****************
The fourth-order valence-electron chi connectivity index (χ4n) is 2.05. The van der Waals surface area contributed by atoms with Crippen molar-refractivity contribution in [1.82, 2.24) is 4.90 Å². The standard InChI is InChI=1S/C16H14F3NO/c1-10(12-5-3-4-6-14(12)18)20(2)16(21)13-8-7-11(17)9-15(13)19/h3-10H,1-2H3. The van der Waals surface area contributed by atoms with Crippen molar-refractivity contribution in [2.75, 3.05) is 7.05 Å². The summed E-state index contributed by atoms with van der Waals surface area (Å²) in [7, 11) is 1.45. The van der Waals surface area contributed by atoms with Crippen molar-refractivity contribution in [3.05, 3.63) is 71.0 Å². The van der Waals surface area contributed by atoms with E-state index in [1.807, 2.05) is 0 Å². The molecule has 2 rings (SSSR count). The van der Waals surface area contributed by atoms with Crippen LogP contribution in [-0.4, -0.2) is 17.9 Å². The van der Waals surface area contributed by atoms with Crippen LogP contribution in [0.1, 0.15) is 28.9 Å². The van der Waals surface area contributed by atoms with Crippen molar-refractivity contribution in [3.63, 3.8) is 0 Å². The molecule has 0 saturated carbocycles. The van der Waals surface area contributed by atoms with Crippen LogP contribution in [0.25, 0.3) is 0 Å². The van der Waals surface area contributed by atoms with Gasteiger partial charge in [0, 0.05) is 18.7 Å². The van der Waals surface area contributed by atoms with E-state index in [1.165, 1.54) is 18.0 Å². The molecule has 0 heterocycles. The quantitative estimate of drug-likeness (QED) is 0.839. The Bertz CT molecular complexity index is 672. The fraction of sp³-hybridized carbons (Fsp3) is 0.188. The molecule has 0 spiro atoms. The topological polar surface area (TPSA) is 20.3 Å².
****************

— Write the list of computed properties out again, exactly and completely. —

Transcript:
The fourth-order valence-electron chi connectivity index (χ4n) is 2.05. The van der Waals surface area contributed by atoms with Crippen molar-refractivity contribution in [1.82, 2.24) is 4.90 Å². The standard InChI is InChI=1S/C16H14F3NO/c1-10(12-5-3-4-6-14(12)18)20(2)16(21)13-8-7-11(17)9-15(13)19/h3-10H,1-2H3. The van der Waals surface area contributed by atoms with Crippen molar-refractivity contribution in [2.75, 3.05) is 7.05 Å². The summed E-state index contributed by atoms with van der Waals surface area (Å²) in [7, 11) is 1.45. The van der Waals surface area contributed by atoms with Crippen molar-refractivity contribution in [3.05, 3.63) is 71.0 Å². The van der Waals surface area contributed by atoms with E-state index in [1.807, 2.05) is 0 Å². The molecule has 2 rings (SSSR count). The van der Waals surface area contributed by atoms with Crippen LogP contribution in [-0.4, -0.2) is 17.9 Å². The van der Waals surface area contributed by atoms with Crippen LogP contribution in [0.1, 0.15) is 28.9 Å². The van der Waals surface area contributed by atoms with Crippen molar-refractivity contribution in [3.63, 3.8) is 0 Å². The molecule has 0 saturated carbocycles. The van der Waals surface area contributed by atoms with Crippen LogP contribution in [0.25, 0.3) is 0 Å². The van der Waals surface area contributed by atoms with Gasteiger partial charge in [0, 0.05) is 18.7 Å². The van der Waals surface area contributed by atoms with E-state index in [1.165, 1.54) is 18.0 Å². The molecule has 0 heterocycles. The quantitative estimate of drug-likeness (QED) is 0.839. The Bertz CT molecular complexity index is 672. The fraction of sp³-hybridized carbons (Fsp3) is 0.188. The molecule has 0 spiro atoms. The topological polar surface area (TPSA) is 20.3 Å².